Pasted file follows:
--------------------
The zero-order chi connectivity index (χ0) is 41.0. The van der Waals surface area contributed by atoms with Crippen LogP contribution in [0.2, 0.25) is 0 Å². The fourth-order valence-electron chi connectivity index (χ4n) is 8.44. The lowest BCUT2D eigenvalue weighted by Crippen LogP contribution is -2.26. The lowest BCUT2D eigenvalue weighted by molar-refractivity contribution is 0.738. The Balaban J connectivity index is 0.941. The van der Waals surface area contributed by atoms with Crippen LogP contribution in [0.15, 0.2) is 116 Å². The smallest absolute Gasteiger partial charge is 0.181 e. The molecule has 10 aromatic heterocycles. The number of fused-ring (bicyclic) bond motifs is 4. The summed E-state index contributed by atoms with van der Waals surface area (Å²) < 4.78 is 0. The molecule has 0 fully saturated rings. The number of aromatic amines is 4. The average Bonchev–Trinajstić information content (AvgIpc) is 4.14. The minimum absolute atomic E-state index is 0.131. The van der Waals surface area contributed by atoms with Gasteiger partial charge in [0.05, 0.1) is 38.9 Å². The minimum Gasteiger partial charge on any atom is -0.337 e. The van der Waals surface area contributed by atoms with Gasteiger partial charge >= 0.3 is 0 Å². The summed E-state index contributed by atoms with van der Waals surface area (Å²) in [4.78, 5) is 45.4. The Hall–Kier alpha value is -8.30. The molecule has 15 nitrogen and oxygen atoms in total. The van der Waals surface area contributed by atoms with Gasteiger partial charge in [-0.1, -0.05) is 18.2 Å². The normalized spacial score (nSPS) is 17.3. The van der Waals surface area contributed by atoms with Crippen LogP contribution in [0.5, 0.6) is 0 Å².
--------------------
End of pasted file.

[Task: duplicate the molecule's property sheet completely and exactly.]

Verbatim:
The zero-order chi connectivity index (χ0) is 41.0. The van der Waals surface area contributed by atoms with Crippen LogP contribution in [0.2, 0.25) is 0 Å². The fourth-order valence-electron chi connectivity index (χ4n) is 8.44. The lowest BCUT2D eigenvalue weighted by Crippen LogP contribution is -2.26. The lowest BCUT2D eigenvalue weighted by molar-refractivity contribution is 0.738. The Balaban J connectivity index is 0.941. The van der Waals surface area contributed by atoms with Crippen LogP contribution in [0.15, 0.2) is 116 Å². The smallest absolute Gasteiger partial charge is 0.181 e. The molecule has 10 aromatic heterocycles. The number of fused-ring (bicyclic) bond motifs is 4. The summed E-state index contributed by atoms with van der Waals surface area (Å²) < 4.78 is 0. The molecule has 0 fully saturated rings. The number of aromatic amines is 4. The average Bonchev–Trinajstić information content (AvgIpc) is 4.14. The minimum absolute atomic E-state index is 0.131. The van der Waals surface area contributed by atoms with Gasteiger partial charge in [0.05, 0.1) is 38.9 Å². The minimum Gasteiger partial charge on any atom is -0.337 e. The van der Waals surface area contributed by atoms with Gasteiger partial charge >= 0.3 is 0 Å². The summed E-state index contributed by atoms with van der Waals surface area (Å²) in [4.78, 5) is 45.4. The Hall–Kier alpha value is -8.30. The molecule has 15 nitrogen and oxygen atoms in total. The van der Waals surface area contributed by atoms with Gasteiger partial charge in [-0.1, -0.05) is 18.2 Å². The normalized spacial score (nSPS) is 17.3. The van der Waals surface area contributed by atoms with Crippen LogP contribution in [0.5, 0.6) is 0 Å².